• I see. A while back, I thought about writing scratch-like shell for *nix beginners. I'm guessing that would be a much simpler version of what you are interested in. I believe what it really comes down to is that many systems contain thousands of commands (mine has nearly 2000 and according to my shell history, I have used about 750 of those). That would mean lots of buttons---lots of menus. In my opinion, it's easier to just remember command names and type them. – user26112 Jun 20 '13 at 21:00
  • Automation and scripting works better in text-based environments I can say, but not everything done in the command-line couldn't be more conveniently done in a decor-friendly GUI with better organizing elements. – Lester Bonker Jun 20 '13 at 21:03
  • Well, think of it as a kind of "get your feet wet" kind of approach; minimally transfer only some of the features or commands that could be better expressed in graphic-layouts and leave commands that are easier to execute through simple character phrases for whatever convenience. I highly doubt though, as you said, that a graphical-program to teach Unix commands to new users would be automatically more easy than what I envisioned. The thing is, and I'm not the only one on to some of this: some, not all, but some features can definitely be better implemented with decor. – Lester Bonker Jun 20 '13 at 21:07
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    How useful would it be to have a button to list the files in a directory or list currently mounted filesystems? I wouldn't find it very useful. It's much easier to type mounts, which is an alias I have to mount | column -t... especially when there are dozens of other buttons. The table that command presents is useful enough for me. It may not be as "pretty" as a "modern" table, but I don't really care about that. There isn't much incentive for me to write a shell that displays a pretty version of that table. – user26112 Jun 20 '13 at 21:41

Written language is a sign of an advanced culture isn't it? Point and click is a regression.


I prefer the command line because it's faster, leaner, more flexible, and more powerful. Almost anything you can do with a mouse, I can do faster with a keyboard. It's the same reason I (and others) prefer vim to IDEs.

  • There's no evidence that you couldn't do it faster with a much more robust GUI with 3-D hardware accelerated features and a fast CPU compared with typing, whereas anyone can use a point-and-click or touch-screen features faster than manually punching in information in some cases. – Lester Bonker Jun 20 '13 at 20:47
  • Some ideas could be better diverted to GUI-implemented choices, such as list views with mount points (in Linux) or such. The resources used in a simple GUI window to better implement an easier to select and monitor table view of mount points would not necessarily show up in any constraints of real-time computing, processing power, or otherwise clock cycles, that would be anything worthy of complaining about. Point is, we're not using DOS anymore (well, not natively I can say for most of us, but I'm not denying emulation software), and like every OS got a make over, maybe the CLI needs one, too – Lester Bonker Jun 20 '13 at 20:59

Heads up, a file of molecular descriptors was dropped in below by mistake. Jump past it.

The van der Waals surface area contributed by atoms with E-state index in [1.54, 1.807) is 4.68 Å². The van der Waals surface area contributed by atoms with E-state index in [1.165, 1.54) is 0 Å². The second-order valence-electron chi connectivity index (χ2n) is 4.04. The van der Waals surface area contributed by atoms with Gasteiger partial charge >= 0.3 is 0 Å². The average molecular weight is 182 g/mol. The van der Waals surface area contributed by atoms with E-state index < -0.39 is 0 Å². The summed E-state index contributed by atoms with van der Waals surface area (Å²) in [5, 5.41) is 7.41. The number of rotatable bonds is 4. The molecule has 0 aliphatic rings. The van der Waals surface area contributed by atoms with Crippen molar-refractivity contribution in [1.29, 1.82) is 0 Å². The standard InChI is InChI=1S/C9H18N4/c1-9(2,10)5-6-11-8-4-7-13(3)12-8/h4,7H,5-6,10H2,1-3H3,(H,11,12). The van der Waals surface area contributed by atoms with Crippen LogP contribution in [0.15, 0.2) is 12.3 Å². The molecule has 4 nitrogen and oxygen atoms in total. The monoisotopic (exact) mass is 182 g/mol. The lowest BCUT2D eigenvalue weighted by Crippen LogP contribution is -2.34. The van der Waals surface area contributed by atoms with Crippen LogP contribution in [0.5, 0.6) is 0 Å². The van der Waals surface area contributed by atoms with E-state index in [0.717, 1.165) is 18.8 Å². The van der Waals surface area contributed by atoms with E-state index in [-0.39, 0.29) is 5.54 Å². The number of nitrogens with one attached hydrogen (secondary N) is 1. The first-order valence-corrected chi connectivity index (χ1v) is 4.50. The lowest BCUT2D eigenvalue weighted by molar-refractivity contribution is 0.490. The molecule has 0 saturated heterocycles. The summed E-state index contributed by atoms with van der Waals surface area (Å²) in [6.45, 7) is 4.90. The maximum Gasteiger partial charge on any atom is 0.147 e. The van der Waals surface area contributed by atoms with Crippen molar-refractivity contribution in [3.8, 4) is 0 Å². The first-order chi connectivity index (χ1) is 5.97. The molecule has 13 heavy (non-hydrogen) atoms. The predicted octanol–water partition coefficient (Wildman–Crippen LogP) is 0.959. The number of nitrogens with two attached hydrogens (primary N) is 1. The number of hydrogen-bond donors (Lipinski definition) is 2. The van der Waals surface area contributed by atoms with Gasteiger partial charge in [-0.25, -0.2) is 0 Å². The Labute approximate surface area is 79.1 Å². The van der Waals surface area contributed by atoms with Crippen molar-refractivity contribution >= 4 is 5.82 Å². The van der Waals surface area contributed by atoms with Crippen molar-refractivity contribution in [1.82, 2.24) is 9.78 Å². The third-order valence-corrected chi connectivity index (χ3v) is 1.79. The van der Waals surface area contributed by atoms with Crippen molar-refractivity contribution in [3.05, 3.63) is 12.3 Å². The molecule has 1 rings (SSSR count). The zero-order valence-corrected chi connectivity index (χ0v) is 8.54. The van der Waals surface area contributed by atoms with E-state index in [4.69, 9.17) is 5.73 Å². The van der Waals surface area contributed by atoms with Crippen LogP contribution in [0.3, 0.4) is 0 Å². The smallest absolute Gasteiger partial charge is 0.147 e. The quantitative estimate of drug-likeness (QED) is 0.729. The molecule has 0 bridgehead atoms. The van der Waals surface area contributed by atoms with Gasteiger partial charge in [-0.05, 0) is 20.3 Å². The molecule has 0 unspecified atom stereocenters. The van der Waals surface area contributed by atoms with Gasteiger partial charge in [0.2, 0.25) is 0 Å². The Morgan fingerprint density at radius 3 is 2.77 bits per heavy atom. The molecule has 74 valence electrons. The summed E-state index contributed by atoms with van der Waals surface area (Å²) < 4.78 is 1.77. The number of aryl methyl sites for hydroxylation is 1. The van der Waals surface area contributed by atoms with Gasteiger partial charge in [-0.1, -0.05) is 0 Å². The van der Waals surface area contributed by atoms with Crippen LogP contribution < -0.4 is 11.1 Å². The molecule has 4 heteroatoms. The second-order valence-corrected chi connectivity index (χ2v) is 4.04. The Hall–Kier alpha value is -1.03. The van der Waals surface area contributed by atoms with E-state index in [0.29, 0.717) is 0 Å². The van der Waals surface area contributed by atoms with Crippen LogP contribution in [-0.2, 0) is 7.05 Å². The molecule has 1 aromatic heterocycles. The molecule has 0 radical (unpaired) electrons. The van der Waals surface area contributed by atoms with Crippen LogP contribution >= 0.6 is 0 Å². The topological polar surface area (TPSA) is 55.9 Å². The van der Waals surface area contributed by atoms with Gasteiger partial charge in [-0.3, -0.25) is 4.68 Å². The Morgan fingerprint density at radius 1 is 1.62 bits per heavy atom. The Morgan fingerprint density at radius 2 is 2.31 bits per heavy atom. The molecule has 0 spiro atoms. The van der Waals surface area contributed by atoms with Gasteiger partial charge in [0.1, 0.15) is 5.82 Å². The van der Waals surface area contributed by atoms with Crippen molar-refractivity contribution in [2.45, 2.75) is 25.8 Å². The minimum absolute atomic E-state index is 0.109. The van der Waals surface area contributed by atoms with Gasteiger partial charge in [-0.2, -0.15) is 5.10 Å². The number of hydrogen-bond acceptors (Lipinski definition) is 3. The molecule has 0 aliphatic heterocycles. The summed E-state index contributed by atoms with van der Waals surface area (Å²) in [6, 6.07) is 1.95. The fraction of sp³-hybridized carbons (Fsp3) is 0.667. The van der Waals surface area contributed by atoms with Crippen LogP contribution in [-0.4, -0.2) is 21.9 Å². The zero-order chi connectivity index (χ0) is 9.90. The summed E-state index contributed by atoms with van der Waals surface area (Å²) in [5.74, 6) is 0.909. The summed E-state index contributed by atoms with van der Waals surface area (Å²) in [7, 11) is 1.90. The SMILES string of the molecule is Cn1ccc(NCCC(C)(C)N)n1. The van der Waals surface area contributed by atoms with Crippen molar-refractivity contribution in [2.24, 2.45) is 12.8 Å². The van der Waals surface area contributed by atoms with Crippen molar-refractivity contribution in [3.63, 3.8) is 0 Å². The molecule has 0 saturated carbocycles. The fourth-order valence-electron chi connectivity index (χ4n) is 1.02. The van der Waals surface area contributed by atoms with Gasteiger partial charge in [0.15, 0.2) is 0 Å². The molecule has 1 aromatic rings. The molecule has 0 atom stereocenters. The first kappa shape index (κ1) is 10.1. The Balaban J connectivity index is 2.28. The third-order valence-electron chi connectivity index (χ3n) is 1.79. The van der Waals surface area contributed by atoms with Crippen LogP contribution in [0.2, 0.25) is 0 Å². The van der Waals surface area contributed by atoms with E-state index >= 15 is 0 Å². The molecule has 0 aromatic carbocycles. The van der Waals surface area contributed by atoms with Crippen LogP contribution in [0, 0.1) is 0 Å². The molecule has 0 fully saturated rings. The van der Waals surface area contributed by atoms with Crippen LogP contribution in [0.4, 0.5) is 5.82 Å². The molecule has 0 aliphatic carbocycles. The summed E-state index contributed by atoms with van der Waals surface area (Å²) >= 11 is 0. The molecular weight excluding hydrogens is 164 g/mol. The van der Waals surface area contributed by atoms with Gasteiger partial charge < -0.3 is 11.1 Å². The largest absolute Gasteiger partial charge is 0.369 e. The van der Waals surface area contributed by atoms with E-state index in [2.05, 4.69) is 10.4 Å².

• I am not arguing with you on the subject of text editors to massive IDEs (like Visual Studio 2012), but in the sense of a light touch-up GUI resource constrained window, I doubt you'd find much, if any, visibly noticeable difference in executing a GUI-like environment with translated command-line commands to point-and-click or touch-screen configured buttons/etc. – Lester Bonker Jun 20 '13 at 21:02
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    Faster: By the time you figure out where the mouse is on the screen and moved it there, I've already got the command typed out. Now how are you going to add options or arguments? Either you'll have to have a horribly cluttered and clunky gui or you'll need to type them in somewhere. Guess what? I'm already there. – Kevin Jun 20 '13 at 21:59
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    And how do you propose to implement pipelines? I think your suggestion is shortsighted. It's possible that some pre-configured large command lines might be quicker to click than type (but make them an alias or function for equivalency and the command line is still faster), but the shell is too free-form. How do you propose implementing something like awk '/foo/{blah blah}' in a gui faster than with a keyboard? – Kevin Jun 20 '13 at 22:06

Some possible reasons:

  1. Scripts - automatization (as opposite to mouse and buttons) - so you don't waste your energy by moving mouse and clicking buttons manually every time.
  2. CLI is less distracting (concentration)
  3. CLI uses less resources (works faster)
  4. GUI is based on CLI (commands and files). You cannot get rid of CLI.
  • A CLI in modern computers is usually just an emulated console that the older OSes actually used on graphics hardware. Suffice it to say, there's nothing stating a GUI can't be faster and more efficient in terms of layout. Also, I would arguably deny that a CLI is automatically "less distracting" and that a GUI would ruin my concentration. In theory I would even bite and say that a GUI-based version of the CLI can be magnitudes more efficient than a CLI, which was more common twenty years ago. – Lester Bonker Jun 20 '13 at 20:50
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    @LesterBonker: In comments, we've given you several examples of actions that are straightforward on a command line but likely difficult or impossible in a GUI. You've asserted that GUIs can be more efficient, but you haven't addressed those examples. I have little doubt that GUIs could be made more efficient and flexible than they are now. I find it difficult to imagine how they can be made as easy for certain complex actions than CLIs. If know how to make GUIs work that well, you could become rich and/or famous. – Keith Thompson Jun 20 '13 at 22:31
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    @LesterBonker The assertion that a CLI is just an emulated console used on graphics hardware is factually untrue for most unices. And in fact, when I'm remote administering my servers I'm much more likely to use ssh than to fire up an entire remote desktop. – Shadur Oct 3 '15 at 20:26